Last month, I met with Microsofts James Hamilton, an architect of Microsoft SQL Server, to be briefed on upcoming security changes in the next release of SQL Server, code-named Yukon, which is expected to begin beta testing in the first half of next year.
The most significant security change in Yukon—and one that hadnt been mentioned to the press previously—is that SQL Server will support a declarative security model that provides much finer, more flexible security controls than are possible using the SQL table- and view-based permissions model.
“What were building here is a row-level security,” said Hamilton, in Redmond, Wash. “Every user accessing a table has a predicate assigned to them that controls their access. That predicate gets applied to every query; same thing with an update. Unless youre updating your particular row, it will fail.”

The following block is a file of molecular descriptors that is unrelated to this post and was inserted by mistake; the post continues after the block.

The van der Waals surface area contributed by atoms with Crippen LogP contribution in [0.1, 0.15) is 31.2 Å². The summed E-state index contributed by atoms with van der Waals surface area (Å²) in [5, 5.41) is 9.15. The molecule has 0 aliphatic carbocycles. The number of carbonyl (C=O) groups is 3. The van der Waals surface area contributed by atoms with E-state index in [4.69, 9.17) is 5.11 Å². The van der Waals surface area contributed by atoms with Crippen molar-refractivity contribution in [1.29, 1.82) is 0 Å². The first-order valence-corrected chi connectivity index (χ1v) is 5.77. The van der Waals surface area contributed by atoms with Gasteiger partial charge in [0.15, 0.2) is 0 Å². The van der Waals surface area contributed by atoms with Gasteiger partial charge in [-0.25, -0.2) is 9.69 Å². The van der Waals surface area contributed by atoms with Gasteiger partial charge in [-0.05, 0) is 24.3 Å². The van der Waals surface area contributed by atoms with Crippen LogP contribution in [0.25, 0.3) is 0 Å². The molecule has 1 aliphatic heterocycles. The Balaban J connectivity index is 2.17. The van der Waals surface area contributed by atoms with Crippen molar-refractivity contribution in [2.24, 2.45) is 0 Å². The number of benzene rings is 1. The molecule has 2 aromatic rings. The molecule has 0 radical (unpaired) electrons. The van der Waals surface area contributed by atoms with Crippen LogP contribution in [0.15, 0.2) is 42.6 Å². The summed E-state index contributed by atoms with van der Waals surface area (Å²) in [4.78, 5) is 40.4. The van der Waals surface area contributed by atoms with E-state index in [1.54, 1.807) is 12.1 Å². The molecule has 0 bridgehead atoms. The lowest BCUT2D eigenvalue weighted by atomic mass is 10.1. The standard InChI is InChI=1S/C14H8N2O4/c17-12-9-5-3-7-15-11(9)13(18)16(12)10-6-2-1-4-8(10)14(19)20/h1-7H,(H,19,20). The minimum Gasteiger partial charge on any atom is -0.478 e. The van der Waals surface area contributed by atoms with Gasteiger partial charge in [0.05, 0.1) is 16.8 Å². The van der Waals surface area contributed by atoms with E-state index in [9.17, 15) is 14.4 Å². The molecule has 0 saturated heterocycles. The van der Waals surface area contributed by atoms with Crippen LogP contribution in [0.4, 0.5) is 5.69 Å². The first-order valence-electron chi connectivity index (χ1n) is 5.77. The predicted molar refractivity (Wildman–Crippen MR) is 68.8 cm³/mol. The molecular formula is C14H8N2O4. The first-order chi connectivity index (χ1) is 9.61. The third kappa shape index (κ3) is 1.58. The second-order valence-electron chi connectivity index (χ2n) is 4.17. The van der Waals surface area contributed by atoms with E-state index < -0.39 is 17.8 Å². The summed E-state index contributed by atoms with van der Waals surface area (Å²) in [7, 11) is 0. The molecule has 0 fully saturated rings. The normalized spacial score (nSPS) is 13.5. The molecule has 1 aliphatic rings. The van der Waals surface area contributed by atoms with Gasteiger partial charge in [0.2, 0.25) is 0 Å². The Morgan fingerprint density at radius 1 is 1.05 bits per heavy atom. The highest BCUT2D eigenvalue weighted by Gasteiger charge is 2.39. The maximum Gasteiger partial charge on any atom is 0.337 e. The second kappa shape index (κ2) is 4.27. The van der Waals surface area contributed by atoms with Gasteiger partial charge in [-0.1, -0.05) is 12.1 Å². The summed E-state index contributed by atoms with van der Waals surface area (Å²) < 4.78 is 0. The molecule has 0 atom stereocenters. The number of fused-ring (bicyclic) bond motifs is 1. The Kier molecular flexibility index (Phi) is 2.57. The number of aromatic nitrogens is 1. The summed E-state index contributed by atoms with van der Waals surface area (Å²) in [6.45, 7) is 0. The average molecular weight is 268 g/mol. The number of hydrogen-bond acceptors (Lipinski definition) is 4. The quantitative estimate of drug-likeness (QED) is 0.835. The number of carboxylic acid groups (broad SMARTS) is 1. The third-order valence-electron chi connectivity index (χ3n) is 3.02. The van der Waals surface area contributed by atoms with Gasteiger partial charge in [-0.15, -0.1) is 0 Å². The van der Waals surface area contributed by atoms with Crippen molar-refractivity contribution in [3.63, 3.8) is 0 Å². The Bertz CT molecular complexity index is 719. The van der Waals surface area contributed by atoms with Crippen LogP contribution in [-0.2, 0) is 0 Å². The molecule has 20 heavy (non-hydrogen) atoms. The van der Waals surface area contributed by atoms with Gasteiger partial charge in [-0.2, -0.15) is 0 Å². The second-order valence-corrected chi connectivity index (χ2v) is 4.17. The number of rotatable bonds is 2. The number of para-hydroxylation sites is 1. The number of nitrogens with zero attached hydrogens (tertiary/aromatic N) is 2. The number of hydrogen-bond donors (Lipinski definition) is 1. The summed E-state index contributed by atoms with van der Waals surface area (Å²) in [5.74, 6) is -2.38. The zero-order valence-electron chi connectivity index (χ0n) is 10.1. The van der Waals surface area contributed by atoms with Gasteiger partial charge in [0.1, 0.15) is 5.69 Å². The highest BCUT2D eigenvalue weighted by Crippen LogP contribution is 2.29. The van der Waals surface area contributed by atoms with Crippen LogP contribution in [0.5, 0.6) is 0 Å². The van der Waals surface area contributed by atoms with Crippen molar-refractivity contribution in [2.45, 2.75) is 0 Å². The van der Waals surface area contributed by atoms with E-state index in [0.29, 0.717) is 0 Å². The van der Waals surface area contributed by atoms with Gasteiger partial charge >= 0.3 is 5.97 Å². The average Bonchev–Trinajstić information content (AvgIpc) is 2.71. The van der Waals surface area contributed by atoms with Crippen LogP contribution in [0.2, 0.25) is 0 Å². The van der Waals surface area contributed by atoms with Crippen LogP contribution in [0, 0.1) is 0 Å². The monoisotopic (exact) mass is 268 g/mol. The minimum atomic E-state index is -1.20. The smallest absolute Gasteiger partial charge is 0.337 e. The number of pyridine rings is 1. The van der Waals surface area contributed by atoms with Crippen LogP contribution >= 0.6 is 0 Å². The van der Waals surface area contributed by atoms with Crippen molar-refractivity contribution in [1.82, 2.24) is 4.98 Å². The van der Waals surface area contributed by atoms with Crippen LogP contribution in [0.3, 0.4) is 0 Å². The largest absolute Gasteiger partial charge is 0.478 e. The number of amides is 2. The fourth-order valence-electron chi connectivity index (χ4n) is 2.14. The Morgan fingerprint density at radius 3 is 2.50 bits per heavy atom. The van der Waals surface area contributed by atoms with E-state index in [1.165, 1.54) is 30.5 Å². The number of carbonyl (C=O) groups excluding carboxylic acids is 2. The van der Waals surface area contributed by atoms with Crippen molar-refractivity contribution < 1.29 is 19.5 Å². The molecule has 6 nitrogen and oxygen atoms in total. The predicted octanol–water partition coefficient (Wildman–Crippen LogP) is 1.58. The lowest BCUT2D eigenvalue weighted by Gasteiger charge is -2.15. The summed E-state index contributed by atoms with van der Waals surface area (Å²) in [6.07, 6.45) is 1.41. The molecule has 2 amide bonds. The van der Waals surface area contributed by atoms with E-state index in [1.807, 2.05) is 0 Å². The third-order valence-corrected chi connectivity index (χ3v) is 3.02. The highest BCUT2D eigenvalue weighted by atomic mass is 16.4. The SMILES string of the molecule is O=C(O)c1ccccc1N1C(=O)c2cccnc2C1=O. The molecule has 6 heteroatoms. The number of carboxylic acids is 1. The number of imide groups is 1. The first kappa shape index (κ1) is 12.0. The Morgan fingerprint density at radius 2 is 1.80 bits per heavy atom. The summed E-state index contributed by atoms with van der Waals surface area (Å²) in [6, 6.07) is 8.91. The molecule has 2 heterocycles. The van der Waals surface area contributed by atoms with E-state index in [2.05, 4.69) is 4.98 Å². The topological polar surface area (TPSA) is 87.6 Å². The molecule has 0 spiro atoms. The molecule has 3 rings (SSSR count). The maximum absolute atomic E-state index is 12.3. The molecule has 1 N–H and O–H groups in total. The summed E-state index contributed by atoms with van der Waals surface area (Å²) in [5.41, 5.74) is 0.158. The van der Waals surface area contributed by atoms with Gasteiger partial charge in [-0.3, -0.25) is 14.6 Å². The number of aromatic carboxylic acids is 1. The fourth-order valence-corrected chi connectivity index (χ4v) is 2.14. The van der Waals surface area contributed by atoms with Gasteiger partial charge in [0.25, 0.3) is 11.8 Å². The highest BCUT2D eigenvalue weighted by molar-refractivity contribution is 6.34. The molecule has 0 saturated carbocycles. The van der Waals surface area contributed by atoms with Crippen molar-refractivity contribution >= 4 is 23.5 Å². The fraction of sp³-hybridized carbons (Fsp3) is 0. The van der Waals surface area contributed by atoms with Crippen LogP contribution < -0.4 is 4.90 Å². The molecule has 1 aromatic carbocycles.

Using this system, users could be restricted so they could access only data rows where, for example, the state column was set to Washington and could update only rows where the city was Seattle.
Oracle9i Enterprise Edition and Sybase Adaptive Server Enterprise databases already support similar extensions to the base SQL permissions system, and its inclusion in the next version of SQL Server will be a major security step forward for that product.